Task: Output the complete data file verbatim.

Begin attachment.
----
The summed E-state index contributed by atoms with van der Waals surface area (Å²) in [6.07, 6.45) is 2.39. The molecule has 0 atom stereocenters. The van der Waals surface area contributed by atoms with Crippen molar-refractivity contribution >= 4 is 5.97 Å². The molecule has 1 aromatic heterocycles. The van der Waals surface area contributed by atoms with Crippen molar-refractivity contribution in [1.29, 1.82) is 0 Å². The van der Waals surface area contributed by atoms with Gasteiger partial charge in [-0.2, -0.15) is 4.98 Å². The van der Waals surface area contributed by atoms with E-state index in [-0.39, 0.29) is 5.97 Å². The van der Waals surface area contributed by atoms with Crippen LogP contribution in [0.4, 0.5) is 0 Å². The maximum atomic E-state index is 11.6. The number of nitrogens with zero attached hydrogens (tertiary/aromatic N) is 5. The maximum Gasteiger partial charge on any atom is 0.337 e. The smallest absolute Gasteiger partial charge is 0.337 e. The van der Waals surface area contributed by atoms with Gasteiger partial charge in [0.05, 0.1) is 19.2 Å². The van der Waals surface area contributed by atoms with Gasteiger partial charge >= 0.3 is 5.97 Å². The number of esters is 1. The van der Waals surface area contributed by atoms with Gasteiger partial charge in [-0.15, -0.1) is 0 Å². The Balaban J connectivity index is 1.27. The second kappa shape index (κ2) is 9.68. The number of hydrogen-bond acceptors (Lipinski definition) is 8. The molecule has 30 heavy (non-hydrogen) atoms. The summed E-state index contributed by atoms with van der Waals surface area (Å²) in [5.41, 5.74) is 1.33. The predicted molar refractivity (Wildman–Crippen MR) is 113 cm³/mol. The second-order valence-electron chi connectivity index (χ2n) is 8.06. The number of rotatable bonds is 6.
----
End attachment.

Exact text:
The summed E-state index contributed by atoms with van der Waals surface area (Å²) in [6.07, 6.45) is 2.39. The molecule has 0 atom stereocenters. The van der Waals surface area contributed by atoms with Crippen molar-refractivity contribution >= 4 is 5.97 Å². The molecule has 1 aromatic heterocycles. The van der Waals surface area contributed by atoms with Crippen molar-refractivity contribution in [1.29, 1.82) is 0 Å². The van der Waals surface area contributed by atoms with Gasteiger partial charge in [-0.2, -0.15) is 4.98 Å². The van der Waals surface area contributed by atoms with E-state index in [-0.39, 0.29) is 5.97 Å². The van der Waals surface area contributed by atoms with Crippen LogP contribution in [0.4, 0.5) is 0 Å². The maximum atomic E-state index is 11.6. The number of nitrogens with zero attached hydrogens (tertiary/aromatic N) is 5. The maximum Gasteiger partial charge on any atom is 0.337 e. The smallest absolute Gasteiger partial charge is 0.337 e. The van der Waals surface area contributed by atoms with Gasteiger partial charge in [0.05, 0.1) is 19.2 Å². The van der Waals surface area contributed by atoms with Gasteiger partial charge >= 0.3 is 5.97 Å². The number of esters is 1. The van der Waals surface area contributed by atoms with Gasteiger partial charge in [-0.15, -0.1) is 0 Å². The Balaban J connectivity index is 1.27. The second kappa shape index (κ2) is 9.68. The number of hydrogen-bond acceptors (Lipinski definition) is 8. The molecule has 30 heavy (non-hydrogen) atoms. The summed E-state index contributed by atoms with van der Waals surface area (Å²) in [5.41, 5.74) is 1.33. The predicted molar refractivity (Wildman–Crippen MR) is 113 cm³/mol. The second-order valence-electron chi connectivity index (χ2n) is 8.06. The number of rotatable bonds is 6.